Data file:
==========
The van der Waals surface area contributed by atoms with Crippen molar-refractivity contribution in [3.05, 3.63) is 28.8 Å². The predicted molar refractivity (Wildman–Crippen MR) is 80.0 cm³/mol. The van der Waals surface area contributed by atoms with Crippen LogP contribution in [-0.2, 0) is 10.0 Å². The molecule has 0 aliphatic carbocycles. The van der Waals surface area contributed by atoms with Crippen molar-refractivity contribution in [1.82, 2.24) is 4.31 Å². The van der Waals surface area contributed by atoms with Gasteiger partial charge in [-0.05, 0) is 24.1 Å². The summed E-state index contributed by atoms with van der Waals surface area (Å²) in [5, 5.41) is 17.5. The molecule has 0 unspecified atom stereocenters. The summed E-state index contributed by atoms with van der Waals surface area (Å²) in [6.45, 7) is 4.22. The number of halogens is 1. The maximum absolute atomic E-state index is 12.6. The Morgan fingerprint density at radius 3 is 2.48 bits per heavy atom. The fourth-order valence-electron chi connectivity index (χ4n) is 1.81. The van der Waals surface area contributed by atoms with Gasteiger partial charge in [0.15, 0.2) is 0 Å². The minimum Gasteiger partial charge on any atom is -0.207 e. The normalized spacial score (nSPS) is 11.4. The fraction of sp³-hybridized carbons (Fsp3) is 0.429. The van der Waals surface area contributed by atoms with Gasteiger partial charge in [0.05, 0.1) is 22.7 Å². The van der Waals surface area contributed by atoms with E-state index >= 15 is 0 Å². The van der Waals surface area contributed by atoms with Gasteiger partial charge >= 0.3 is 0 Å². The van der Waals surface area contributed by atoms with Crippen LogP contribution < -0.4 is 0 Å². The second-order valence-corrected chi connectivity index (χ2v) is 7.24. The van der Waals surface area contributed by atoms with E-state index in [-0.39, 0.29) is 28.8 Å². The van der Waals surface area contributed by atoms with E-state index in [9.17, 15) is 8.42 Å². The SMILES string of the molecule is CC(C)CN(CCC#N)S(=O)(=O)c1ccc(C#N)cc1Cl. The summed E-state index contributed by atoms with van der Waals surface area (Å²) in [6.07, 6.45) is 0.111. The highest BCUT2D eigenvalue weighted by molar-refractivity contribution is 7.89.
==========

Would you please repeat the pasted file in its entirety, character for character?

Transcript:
The van der Waals surface area contributed by atoms with Crippen molar-refractivity contribution in [3.05, 3.63) is 28.8 Å². The predicted molar refractivity (Wildman–Crippen MR) is 80.0 cm³/mol. The van der Waals surface area contributed by atoms with Crippen LogP contribution in [-0.2, 0) is 10.0 Å². The molecule has 0 aliphatic carbocycles. The van der Waals surface area contributed by atoms with Crippen molar-refractivity contribution in [1.82, 2.24) is 4.31 Å². The van der Waals surface area contributed by atoms with Gasteiger partial charge in [-0.05, 0) is 24.1 Å². The summed E-state index contributed by atoms with van der Waals surface area (Å²) in [5, 5.41) is 17.5. The molecule has 0 unspecified atom stereocenters. The summed E-state index contributed by atoms with van der Waals surface area (Å²) in [6.45, 7) is 4.22. The number of halogens is 1. The maximum absolute atomic E-state index is 12.6. The Morgan fingerprint density at radius 3 is 2.48 bits per heavy atom. The fourth-order valence-electron chi connectivity index (χ4n) is 1.81. The van der Waals surface area contributed by atoms with Gasteiger partial charge in [0.15, 0.2) is 0 Å². The minimum Gasteiger partial charge on any atom is -0.207 e. The normalized spacial score (nSPS) is 11.4. The fraction of sp³-hybridized carbons (Fsp3) is 0.429. The van der Waals surface area contributed by atoms with Gasteiger partial charge in [0.05, 0.1) is 22.7 Å². The van der Waals surface area contributed by atoms with E-state index >= 15 is 0 Å². The van der Waals surface area contributed by atoms with Gasteiger partial charge >= 0.3 is 0 Å². The van der Waals surface area contributed by atoms with Crippen LogP contribution < -0.4 is 0 Å². The second-order valence-corrected chi connectivity index (χ2v) is 7.24. The van der Waals surface area contributed by atoms with E-state index in [-0.39, 0.29) is 28.8 Å². The van der Waals surface area contributed by atoms with E-state index in [9.17, 15) is 8.42 Å². The SMILES string of the molecule is CC(C)CN(CCC#N)S(=O)(=O)c1ccc(C#N)cc1Cl. The summed E-state index contributed by atoms with van der Waals surface area (Å²) in [6.07, 6.45) is 0.111. The highest BCUT2D eigenvalue weighted by molar-refractivity contribution is 7.89.